Setting Up ESP32

First, we need to integrate the water flow sensor with ESP32. The water flow sensor uses a Hall effect mechanism to calculate the flow rate. It contains a rotor, The speed of the rotor changes with the speed of the water flow. The hall-effect sensor senses it and outputs the corresponding pulse signal. I have already set it up with ESP32 and my setup looks like this.

Hardware connection

First, get your Water Flow sensor. Connect the VCC and GND pins of the water flow sensor with the VIN and GND of ESP32. connect the data pin of the water flow sensor with GPIO 4 (It could be any, for the scope of this guide we have chosen this) of ESP32.

Firstly to get started with Bytebeam SDK for Arduino, you need to install the Bytebeam Arduino library. This can be downloaded from the Arduino library manager. To get more understanding of Bytebeam Arduino installation and provisioning of ESP32 go through our 3-part tutorial series:

Getting water consumption and flow rate values from ESP32

  • Clone SmartWaterMeter repository from GitHub.
  • Open the SmartWaterMeter project and upload it to ESP32
  • Once the project has been flashed. Open the serial Monitor to debug the project.

Code Overview

  • In src.ino. First, set up your water flow sensor pin. attach an interrupt to it to count the number of pulses
  • 'flowPulse' represents the number of pulses counted during the time interval. This is determined by the interrupt that triggers every time the flow meter generates a pulse.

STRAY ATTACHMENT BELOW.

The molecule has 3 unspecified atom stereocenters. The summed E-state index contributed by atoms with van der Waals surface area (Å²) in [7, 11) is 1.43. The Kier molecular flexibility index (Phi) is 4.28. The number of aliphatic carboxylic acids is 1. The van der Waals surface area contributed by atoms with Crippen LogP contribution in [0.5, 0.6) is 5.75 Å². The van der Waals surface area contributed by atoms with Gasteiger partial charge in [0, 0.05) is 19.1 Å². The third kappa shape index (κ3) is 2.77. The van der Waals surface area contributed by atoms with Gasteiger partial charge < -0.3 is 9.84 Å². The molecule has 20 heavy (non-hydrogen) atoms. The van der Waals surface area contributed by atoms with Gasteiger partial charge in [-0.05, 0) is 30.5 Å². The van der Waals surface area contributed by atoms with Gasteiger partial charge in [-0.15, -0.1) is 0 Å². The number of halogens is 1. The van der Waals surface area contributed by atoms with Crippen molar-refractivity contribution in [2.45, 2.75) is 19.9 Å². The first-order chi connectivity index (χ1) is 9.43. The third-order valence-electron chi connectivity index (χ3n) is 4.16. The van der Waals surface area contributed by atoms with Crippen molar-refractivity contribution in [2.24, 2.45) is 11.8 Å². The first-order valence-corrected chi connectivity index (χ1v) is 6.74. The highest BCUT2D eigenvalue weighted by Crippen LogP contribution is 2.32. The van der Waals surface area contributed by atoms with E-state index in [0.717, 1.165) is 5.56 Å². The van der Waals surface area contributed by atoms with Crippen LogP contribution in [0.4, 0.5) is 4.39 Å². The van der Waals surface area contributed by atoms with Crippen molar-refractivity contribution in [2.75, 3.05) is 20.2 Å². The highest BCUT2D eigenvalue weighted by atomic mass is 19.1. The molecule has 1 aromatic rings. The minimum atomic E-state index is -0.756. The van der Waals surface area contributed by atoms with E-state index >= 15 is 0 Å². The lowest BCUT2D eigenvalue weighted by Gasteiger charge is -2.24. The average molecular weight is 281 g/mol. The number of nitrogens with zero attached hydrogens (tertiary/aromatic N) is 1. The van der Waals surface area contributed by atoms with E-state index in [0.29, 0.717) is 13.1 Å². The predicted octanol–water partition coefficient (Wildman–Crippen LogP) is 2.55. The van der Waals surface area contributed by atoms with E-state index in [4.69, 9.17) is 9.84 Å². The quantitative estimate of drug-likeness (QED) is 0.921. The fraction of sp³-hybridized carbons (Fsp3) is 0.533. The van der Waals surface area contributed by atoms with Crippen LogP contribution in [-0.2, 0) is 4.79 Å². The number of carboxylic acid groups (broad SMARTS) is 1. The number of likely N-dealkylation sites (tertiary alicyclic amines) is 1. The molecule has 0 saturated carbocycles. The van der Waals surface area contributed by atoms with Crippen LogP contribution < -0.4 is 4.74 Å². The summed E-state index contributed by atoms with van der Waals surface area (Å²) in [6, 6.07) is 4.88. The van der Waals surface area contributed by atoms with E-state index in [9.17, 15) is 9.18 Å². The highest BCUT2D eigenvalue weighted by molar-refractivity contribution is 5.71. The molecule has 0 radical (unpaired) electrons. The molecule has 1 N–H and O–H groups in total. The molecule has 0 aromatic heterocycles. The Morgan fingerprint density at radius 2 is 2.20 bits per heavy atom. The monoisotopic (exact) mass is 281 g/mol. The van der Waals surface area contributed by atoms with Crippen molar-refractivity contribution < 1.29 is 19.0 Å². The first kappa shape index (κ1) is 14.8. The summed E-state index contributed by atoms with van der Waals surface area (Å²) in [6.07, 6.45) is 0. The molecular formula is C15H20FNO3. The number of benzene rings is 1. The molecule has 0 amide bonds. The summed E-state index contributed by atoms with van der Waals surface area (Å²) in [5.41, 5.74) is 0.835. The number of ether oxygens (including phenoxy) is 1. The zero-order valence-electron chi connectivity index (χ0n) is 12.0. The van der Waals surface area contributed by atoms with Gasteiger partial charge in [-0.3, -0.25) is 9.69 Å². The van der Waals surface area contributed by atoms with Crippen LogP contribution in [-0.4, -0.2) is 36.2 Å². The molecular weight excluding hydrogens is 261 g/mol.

volatile int flowPulse = 0;
attachInterrupt(digitalPinToInterrupt(FLOW_PIN), pulseCounter, FALLING);
  • Now create a function for Interrupt Service routine
void pulseCounter() {
  • Next, Create a function to calculate the flow rate.

void calculateFlowRate(){
  //unsigned static long totalMilliLitres = 0;
  unsigned long currentMillis = millis();
  if (currentMillis - previousMillis > 1000) {
    flowRate = ((1000.0 / (currentMillis - previousMillis)) * flowPulse) / 7.5; // Adjust the 7.5 accordingly based on your flow meter's specs
    RSTATE.flow = flowRate;
    previousMillis = currentMillis;
    flowPulse = 0;
    attachInterrupt(digitalPinToInterrupt(FLOW_PIN), pulseCounter, FALLING);
    if (flowRate >= 1.0 && flowRate <= 30.0) { // Check if flow rate is within the sensor's specified range
      unsigned int flowMilliLitres = (flowRate * 1000.0);
      Serial.printf("Water consumed(mL):%d\n", flowMilliLitres);
      RSTATE.consume = flowMilliLitres;
      Serial.println("No flow rate");
          RSTATE.isWaterOn = !RSTATE.isWaterOn;
      RSTATE.consume = 0;
  • In the above code, currentMillis - previousMillis calculates the time elapsed in milliseconds since the last flow rate calculation. It represents the time interval during which flow pulse pulses were counted.
  flowRate = ((1000.0 / (currentMillis - previousMillis)) * flowPulse * 60) / 7.5;
  • flowRate = ((1000.0 / (currentMillis - previousMillis) computes the flow rate in pulses per second. By dividing 1000 by the elapsed time in milliseconds and multiplying it by 60, we get the flow rate in pulses per minute.